Calotropis procera extract inhibits prostate cancer through regulation of autophagy

Palak Singh, Bodhana Dhole, Jaganmoy Choudhury, Anannya Tuli, Deepak Pandey, Thirumurthy Velpandian, Surabhi Gupta, Pradeep Kumar Chaturvedi

Research output: Contribution to journalArticlepeer-review

Abstract

Current treatment options available for prostate cancer (PCa) patients have many adverse side effects and hence, new alternative therapies need to be explored. Anticancer potential of various phytochemicals derived from Calotropis procera has been studied in many cancers but no study has investigated the effect of leaf extract of C. procera on PCa cells. Hence, we investigated the effect of C. procera leaf extract (CPE) on cellular properties of androgen-independent PC-3 and androgen-sensitive 22Rv1 cells. A hydroalcoholic extract of C. procera was prepared and MTT assay was performed to study the effect of CPE on viability of PCa cells. The effect of CPE on cell division ability, migration capability and reactive oxygen species (ROS) production was studied using colony formation assay, wound-healing assay and 2′,7′-dichlorodihydrofluorescein diacetate assay, respectively. Caspase activity assay and LDH assay were performed to study the involvement of apoptosis and necrosis in CPE-mediated cell death. Protein levels of cell cycle, antioxidant, autophagy and apoptosis markers were measured by western blot. The composition of CPE was identified using untargeted LC–MS analysis. Results showed that CPE decreased the viability of both the PCa cells, PC-3 and 22Rv1, in a dose- and time-dependent manner. Also, CPE significantly inhibited the colony-forming ability, migration and endogenous ROS production in both the cell lines. Furthermore, CPE significantly decreased NF-κB protein levels and increased the protein levels of the cell cycle inhibitor p27. A significant increase in expression of autophagy markers was observed in CPE-treated PC-3 cells while autophagy markers were downregulated in 22Rv1 cells after CPE exposure. Hence, it can be concluded that CPE inhibits PCa cell viability possibly by regulating the autophagy pathway and/or altering the ROS levels. Thus, CPE can be explored as a possible alternative therapeutic agent for PCa.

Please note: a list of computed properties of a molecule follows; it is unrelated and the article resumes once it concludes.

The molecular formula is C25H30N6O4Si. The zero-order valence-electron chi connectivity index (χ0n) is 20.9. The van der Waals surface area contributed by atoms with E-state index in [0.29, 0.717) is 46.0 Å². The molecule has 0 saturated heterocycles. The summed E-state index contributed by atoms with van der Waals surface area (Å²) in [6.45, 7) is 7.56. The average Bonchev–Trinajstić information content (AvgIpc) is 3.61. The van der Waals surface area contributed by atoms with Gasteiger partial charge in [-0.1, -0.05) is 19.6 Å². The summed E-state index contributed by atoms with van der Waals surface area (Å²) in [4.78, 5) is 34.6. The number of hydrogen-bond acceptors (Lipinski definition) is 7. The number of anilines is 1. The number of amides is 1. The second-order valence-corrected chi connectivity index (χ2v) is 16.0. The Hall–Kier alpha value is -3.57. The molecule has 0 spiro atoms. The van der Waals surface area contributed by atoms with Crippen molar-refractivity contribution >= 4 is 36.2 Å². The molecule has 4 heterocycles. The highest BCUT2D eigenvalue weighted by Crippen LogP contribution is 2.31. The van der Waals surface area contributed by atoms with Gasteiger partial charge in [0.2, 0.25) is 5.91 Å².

Original languageEnglish (US)
Article numbere18050
JournalJournal of Cellular and Molecular Medicine
Volume28
Issue number6
DOIs
StatePublished - Mar 2024
Externally publishedYes

Keywords

  • Calotropis procera
  • apoptosis
  • autophagy
  • cell migration
  • cell proliferation
  • prostate cancer
  • reactive oxygen species

ASJC Scopus subject areas

  • Molecular Medicine
  • Cell Biology

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